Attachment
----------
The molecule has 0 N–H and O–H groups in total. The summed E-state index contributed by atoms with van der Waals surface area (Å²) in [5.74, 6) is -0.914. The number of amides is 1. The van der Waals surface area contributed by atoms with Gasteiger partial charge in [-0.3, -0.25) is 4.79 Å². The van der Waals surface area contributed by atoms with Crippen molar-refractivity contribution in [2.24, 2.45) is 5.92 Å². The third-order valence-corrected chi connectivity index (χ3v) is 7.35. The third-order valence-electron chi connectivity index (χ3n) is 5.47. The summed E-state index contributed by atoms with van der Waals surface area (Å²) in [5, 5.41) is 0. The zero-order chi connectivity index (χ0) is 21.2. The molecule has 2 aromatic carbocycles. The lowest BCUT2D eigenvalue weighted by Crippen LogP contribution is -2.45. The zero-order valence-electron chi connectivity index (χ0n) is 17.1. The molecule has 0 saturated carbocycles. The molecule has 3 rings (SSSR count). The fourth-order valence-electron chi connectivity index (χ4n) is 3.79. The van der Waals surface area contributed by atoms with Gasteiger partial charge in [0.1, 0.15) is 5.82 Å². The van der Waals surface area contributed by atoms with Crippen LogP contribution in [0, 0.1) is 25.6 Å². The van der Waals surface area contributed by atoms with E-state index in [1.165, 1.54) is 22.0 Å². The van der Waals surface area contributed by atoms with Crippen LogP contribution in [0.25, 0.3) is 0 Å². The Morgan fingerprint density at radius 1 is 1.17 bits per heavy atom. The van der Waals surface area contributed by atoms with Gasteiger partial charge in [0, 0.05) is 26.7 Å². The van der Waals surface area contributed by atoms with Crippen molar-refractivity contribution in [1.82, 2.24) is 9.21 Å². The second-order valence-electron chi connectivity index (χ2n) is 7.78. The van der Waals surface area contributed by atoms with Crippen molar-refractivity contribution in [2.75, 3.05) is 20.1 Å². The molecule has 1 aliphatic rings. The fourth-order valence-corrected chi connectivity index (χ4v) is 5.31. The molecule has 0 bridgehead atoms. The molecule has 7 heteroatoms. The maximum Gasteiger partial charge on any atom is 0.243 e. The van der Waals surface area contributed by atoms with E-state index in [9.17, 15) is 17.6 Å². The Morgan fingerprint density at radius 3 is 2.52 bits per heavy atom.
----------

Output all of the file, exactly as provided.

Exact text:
The molecule has 0 N–H and O–H groups in total. The summed E-state index contributed by atoms with van der Waals surface area (Å²) in [5.74, 6) is -0.914. The number of amides is 1. The van der Waals surface area contributed by atoms with Gasteiger partial charge in [-0.3, -0.25) is 4.79 Å². The van der Waals surface area contributed by atoms with Crippen molar-refractivity contribution in [2.24, 2.45) is 5.92 Å². The third-order valence-corrected chi connectivity index (χ3v) is 7.35. The third-order valence-electron chi connectivity index (χ3n) is 5.47. The summed E-state index contributed by atoms with van der Waals surface area (Å²) in [5, 5.41) is 0. The zero-order chi connectivity index (χ0) is 21.2. The molecule has 2 aromatic carbocycles. The lowest BCUT2D eigenvalue weighted by Crippen LogP contribution is -2.45. The zero-order valence-electron chi connectivity index (χ0n) is 17.1. The molecule has 0 saturated carbocycles. The molecule has 3 rings (SSSR count). The fourth-order valence-electron chi connectivity index (χ4n) is 3.79. The van der Waals surface area contributed by atoms with Gasteiger partial charge in [0.1, 0.15) is 5.82 Å². The van der Waals surface area contributed by atoms with Crippen LogP contribution in [0, 0.1) is 25.6 Å². The van der Waals surface area contributed by atoms with E-state index in [1.165, 1.54) is 22.0 Å². The van der Waals surface area contributed by atoms with Crippen LogP contribution in [0.25, 0.3) is 0 Å². The Morgan fingerprint density at radius 1 is 1.17 bits per heavy atom. The van der Waals surface area contributed by atoms with Gasteiger partial charge in [0, 0.05) is 26.7 Å². The van der Waals surface area contributed by atoms with Crippen molar-refractivity contribution in [1.82, 2.24) is 9.21 Å². The second-order valence-electron chi connectivity index (χ2n) is 7.78. The van der Waals surface area contributed by atoms with Crippen molar-refractivity contribution in [2.75, 3.05) is 20.1 Å². The molecule has 1 aliphatic rings. The fourth-order valence-corrected chi connectivity index (χ4v) is 5.31. The molecule has 0 bridgehead atoms. The molecule has 7 heteroatoms. The maximum Gasteiger partial charge on any atom is 0.243 e. The van der Waals surface area contributed by atoms with E-state index in [9.17, 15) is 17.6 Å². The Morgan fingerprint density at radius 3 is 2.52 bits per heavy atom.